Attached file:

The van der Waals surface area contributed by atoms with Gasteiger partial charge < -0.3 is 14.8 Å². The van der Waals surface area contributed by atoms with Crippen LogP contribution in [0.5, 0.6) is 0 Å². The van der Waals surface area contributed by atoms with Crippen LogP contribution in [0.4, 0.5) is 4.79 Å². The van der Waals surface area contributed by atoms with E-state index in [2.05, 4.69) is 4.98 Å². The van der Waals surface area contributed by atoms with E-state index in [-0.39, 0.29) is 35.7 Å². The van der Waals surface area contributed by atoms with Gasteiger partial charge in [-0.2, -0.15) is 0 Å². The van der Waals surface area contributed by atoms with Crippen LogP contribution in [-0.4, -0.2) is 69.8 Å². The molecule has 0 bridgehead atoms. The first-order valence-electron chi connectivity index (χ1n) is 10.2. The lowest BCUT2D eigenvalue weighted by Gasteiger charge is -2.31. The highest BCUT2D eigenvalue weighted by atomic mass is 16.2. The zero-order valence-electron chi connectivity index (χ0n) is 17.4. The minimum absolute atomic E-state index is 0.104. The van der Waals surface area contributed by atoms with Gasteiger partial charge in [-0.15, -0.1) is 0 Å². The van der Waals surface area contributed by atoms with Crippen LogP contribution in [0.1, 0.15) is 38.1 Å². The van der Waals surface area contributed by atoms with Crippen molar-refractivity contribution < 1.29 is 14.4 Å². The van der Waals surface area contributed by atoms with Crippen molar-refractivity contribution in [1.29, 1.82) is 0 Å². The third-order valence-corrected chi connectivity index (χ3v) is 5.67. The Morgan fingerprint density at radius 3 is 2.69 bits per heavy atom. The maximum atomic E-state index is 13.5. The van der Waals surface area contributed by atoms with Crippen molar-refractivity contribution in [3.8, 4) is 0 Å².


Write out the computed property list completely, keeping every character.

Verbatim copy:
The van der Waals surface area contributed by atoms with Gasteiger partial charge < -0.3 is 14.8 Å². The van der Waals surface area contributed by atoms with Crippen LogP contribution in [0.5, 0.6) is 0 Å². The van der Waals surface area contributed by atoms with Crippen LogP contribution in [0.4, 0.5) is 4.79 Å². The van der Waals surface area contributed by atoms with E-state index in [2.05, 4.69) is 4.98 Å². The van der Waals surface area contributed by atoms with E-state index in [-0.39, 0.29) is 35.7 Å². The van der Waals surface area contributed by atoms with Gasteiger partial charge in [-0.2, -0.15) is 0 Å². The van der Waals surface area contributed by atoms with Crippen LogP contribution in [-0.4, -0.2) is 69.8 Å². The molecule has 0 bridgehead atoms. The first-order valence-electron chi connectivity index (χ1n) is 10.2. The lowest BCUT2D eigenvalue weighted by Gasteiger charge is -2.31. The highest BCUT2D eigenvalue weighted by atomic mass is 16.2. The zero-order valence-electron chi connectivity index (χ0n) is 17.4. The minimum absolute atomic E-state index is 0.104. The van der Waals surface area contributed by atoms with Gasteiger partial charge in [-0.15, -0.1) is 0 Å². The van der Waals surface area contributed by atoms with Crippen LogP contribution in [0.1, 0.15) is 38.1 Å². The van der Waals surface area contributed by atoms with Crippen molar-refractivity contribution < 1.29 is 14.4 Å². The van der Waals surface area contributed by atoms with Crippen molar-refractivity contribution in [1.29, 1.82) is 0 Å². The third-order valence-corrected chi connectivity index (χ3v) is 5.67. The Morgan fingerprint density at radius 3 is 2.69 bits per heavy atom. The maximum atomic E-state index is 13.5. The van der Waals surface area contributed by atoms with Crippen molar-refractivity contribution in [3.8, 4) is 0 Å².